Firewall, Port Mapping & Filters
Although the FVS318 and FR114P's firewalls are both SPI-based, the 114P's firewall has a very different, and more flexible, interface than the 318's. The 114P uses a Rules and Services model, which is used to control all port usage through the firewall.
Figure 1: Firewall Rules
(click on the image for a full-sized view)
Outbound Service rules (commonly known as Port Filters), are used to specify a range of ports, i.e. a service, that are either allowed or blocked from a range of LAN IP addresses to a range of WAN (Internet) IP addresses.
Inbound Services (usually known as Port Forwarding), have the same configuration features as Outbound Services, but are used to allow access to servers on your LAN that are behind the 114P's firewall. Note that server "loopback" is supported for Inbound Services.
The 114P comes with service definitions for commonly used services such as HTTP (Web), FTP, and others, which you can pick from a drop-down list. When you need a service that's not pre-defined, you can add it via the Custom Services screen, shown below.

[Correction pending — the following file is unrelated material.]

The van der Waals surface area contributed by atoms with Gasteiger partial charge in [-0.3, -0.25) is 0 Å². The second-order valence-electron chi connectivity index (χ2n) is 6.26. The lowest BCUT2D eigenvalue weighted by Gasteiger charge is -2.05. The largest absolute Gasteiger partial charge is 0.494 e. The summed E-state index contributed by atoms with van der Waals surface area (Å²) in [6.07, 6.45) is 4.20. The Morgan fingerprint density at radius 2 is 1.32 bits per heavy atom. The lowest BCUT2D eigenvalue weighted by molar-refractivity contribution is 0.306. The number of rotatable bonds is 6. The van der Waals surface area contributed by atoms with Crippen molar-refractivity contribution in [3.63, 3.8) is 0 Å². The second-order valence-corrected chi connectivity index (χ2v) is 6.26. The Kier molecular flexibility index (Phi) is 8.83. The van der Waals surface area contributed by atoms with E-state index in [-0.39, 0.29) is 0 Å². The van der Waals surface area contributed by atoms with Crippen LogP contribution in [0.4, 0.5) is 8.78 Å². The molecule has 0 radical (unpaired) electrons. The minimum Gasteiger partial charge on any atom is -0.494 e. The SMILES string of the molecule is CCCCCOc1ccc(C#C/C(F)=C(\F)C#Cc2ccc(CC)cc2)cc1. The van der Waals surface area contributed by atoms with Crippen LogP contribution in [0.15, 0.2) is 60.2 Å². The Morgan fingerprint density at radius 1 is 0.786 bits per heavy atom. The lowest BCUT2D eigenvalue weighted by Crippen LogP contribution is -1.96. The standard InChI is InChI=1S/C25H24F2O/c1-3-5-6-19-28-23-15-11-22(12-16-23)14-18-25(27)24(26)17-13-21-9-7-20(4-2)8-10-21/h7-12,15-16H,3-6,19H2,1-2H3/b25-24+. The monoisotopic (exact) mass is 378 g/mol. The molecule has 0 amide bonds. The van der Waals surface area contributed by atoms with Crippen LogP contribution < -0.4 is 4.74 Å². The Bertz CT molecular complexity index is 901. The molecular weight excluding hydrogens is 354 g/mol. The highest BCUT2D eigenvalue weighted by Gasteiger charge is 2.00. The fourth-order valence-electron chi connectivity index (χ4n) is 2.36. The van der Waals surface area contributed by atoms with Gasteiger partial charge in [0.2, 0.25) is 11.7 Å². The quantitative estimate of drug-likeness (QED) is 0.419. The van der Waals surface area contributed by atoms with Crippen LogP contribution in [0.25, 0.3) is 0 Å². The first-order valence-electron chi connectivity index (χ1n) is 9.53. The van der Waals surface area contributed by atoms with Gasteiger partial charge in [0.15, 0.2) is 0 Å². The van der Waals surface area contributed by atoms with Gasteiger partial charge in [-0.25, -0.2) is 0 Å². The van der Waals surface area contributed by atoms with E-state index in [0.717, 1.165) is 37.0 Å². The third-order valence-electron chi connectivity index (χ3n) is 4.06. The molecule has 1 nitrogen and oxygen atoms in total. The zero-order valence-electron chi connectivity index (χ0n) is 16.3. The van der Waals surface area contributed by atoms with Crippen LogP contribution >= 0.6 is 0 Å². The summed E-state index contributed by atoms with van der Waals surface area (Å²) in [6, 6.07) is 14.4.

Rules have a few other handy features. Although both Inbound and Outbound rules are schedulable as shown below, there is only one schedule, which can be applied on a rule by rule basis. You can also control the logging of each rule with selections of Never, Always, Match, and Not Match, as well as the order of precedence for rules in both directions. But note that there is no ability to set an outbound trigger port for the Inbound Services... the service mappings are static only.
As with the FVS318, you can exert finer control (than blocking all access with Outbound Services) over the websites that your users visit via the Block Sites feature. But in the 114P's case, the Block Sites feature is not schedulable, and applies to websites only (vs. websites and newsgroups). You can still enter one "Trusted" IP address that will get unfiltered Internet access, however.